South Africa: Impact Of The Guidelines To The Protected Disclosures Act On Employers

Last Updated: 26 October 2011
Article by Jacques van Wyk, Michiel Heyns and Andre van Heerden

The Protected Disclosures Act No. 26 of 2000 (the act) became operative on 16 February 2001. It outlines procedures for employees to disclose information pertaining to irregular or criminal conduct committed by either their employers or another employee. The act also provides a number of safeguards to protect employees who decide to make disclosures.

Section 10(4)(a) of the act allows for the minister of justice and constitutional development to issue practical guidelines to employees explaining the provisions of the act and highlighting all procedures available to employees who wish to disclose information. Such guidelines were published on 31 August 2011.

The guidelines serve as an informative summary of the State's views on the implementation of the act. Although primarily directed towards employees, both the guidelines and the act have significant implications for employers as well.

Implications of the guidelines for employers

The guidelines make it clear that, "every employer has a responsibility to take all necessary steps to ensure that employees who disclose [protected] information are protected from any reprisals as a result of such disclosure". This responsibility can be indirectly enforced through a number of the provisions in the act, for example prevention of dismissal.

As such, the act and guidelines are clear that no employee may be, "victimised or penalised by his or her employer as a direct or indirect result of having made a disclosure in accordance with any of the procedures provided for in the act".

To the extent that the employer victimises an employee, he or she is entitled to the remedies available under section 4 of the act. An employee may approach any court which has jurisdiction, or follow any other procedure available in law, to enforce those remedies. In this regard, the guidelines highlight a number of other pieces of legislation which offer protection and means for disclosing such conduct.

The employee also has recourse under the Labour Relations Act, No. 66 of 1995 (the LRA). Importantly, the LRA provides that an occupational detriment, other than dismissal, in contravention of the act will constitute an unfair labour practice. Furthermore, the LRA provides that a dismissal will be automatically unfair if the reason for the dismissal is that the employee made a protected disclosure under the auspices of the act. Signifi cantly, the LRA also provides for a higher limit on compensation for automatically unfair dismissals namely, a maximum of 24 months' remuneration as compensation.

One of the ways in which an employee may make a protected disclosure is by approaching an employer directly. An employee must act in good faith when making such a disclosure in order for it to be protected. The act does not require the employer to provide a specifi c procedure in this regard. However, if the employer does institute a specifi c procedure regarding disclosures, then the employee is obliged to follow it when making a disclosure to ensure it is a protected disclosure. This offers a control mechanism to employers.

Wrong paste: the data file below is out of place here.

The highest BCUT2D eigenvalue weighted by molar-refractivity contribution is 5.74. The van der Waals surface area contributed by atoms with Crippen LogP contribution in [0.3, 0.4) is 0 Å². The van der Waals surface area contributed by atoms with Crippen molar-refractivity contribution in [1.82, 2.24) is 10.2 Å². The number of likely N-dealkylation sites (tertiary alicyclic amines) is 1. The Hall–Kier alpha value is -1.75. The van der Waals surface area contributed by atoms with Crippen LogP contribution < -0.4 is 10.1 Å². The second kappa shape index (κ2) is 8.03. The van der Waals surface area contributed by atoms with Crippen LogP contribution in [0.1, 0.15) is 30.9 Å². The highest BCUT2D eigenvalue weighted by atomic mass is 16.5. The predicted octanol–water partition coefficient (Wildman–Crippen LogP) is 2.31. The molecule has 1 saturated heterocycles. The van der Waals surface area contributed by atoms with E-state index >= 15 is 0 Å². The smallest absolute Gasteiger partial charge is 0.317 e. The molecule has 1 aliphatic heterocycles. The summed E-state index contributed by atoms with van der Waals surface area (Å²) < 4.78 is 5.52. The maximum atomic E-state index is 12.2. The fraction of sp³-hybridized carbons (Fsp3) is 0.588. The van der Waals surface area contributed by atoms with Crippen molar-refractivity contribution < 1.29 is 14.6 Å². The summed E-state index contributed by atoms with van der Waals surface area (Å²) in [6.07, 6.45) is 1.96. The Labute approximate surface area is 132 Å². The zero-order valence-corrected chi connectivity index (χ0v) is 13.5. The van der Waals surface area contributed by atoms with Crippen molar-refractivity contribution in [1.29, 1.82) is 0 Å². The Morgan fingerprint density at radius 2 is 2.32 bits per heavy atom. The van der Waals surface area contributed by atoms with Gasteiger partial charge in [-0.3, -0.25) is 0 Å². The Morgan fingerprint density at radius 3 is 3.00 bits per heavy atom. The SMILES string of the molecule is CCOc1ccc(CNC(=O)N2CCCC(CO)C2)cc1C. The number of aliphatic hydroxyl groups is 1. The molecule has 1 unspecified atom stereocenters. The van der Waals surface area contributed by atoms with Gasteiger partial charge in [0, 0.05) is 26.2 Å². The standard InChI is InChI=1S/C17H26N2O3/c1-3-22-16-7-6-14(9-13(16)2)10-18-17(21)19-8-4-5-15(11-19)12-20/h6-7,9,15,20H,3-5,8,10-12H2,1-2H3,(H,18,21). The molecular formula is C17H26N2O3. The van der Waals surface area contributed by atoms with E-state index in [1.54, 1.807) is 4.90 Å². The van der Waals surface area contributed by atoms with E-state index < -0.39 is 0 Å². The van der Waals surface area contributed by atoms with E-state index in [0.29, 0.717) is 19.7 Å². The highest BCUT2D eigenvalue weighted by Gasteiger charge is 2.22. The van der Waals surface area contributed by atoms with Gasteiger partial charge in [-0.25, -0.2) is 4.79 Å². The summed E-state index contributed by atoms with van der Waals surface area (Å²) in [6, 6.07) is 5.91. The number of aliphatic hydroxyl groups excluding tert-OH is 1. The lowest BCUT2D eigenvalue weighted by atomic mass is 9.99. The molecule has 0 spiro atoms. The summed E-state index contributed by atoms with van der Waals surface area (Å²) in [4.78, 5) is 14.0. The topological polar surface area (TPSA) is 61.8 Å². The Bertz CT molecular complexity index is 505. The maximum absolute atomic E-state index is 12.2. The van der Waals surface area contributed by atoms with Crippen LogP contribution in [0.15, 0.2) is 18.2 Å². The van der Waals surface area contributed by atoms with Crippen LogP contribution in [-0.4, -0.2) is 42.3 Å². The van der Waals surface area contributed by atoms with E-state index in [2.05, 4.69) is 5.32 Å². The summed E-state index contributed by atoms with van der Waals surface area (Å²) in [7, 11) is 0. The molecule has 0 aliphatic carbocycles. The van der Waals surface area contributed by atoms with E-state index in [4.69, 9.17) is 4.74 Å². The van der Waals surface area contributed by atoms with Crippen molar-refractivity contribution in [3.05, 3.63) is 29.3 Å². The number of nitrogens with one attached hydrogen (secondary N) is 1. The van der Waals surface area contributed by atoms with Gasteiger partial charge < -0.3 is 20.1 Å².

The act also allows employers to designate independent parties to whom disclosures may be made. Thus the establishment of anti-corruption hotlines by employers refl ects well on them as they are seen to be actively complying with the ethos of the act. In terms of the act an employer and employee cannot contract out of the act.

In addition, an employer cannot include any terms which have the effect of discouraging an employee from making disclosures in his or her contract of employment. To this extent an employer cannot escape the responsibility of taking all necessary steps to protect employees. To ensure compliance in this regard an employer should be seen to be promoting internal awareness about the act's provisions as well as company procedures for making protected disclosures.

The act also states that the State must provide a copy of the guidelines to every employee. It is suggested that private sector employers also take this step.


It is clear that, although primarily directed at employees, the act has signifi cant implications for employers.

In particular, it: curtails an employer's ability to circumvent the act; discourages employers from pressurising any employee it suspects of making disclosures; and prevents an employer from dismissing an employee for making protected disclosures.

Furthermore, it places a general duty on employers to provide protection to employees who make such disclosures. Given the objectives of the act this should be seen as a positive development, one that should be encouraged and adhered to by employers.

The content of this article is intended to provide a general guide to the subject matter. Specialist advice should be sought about your specific circumstances.

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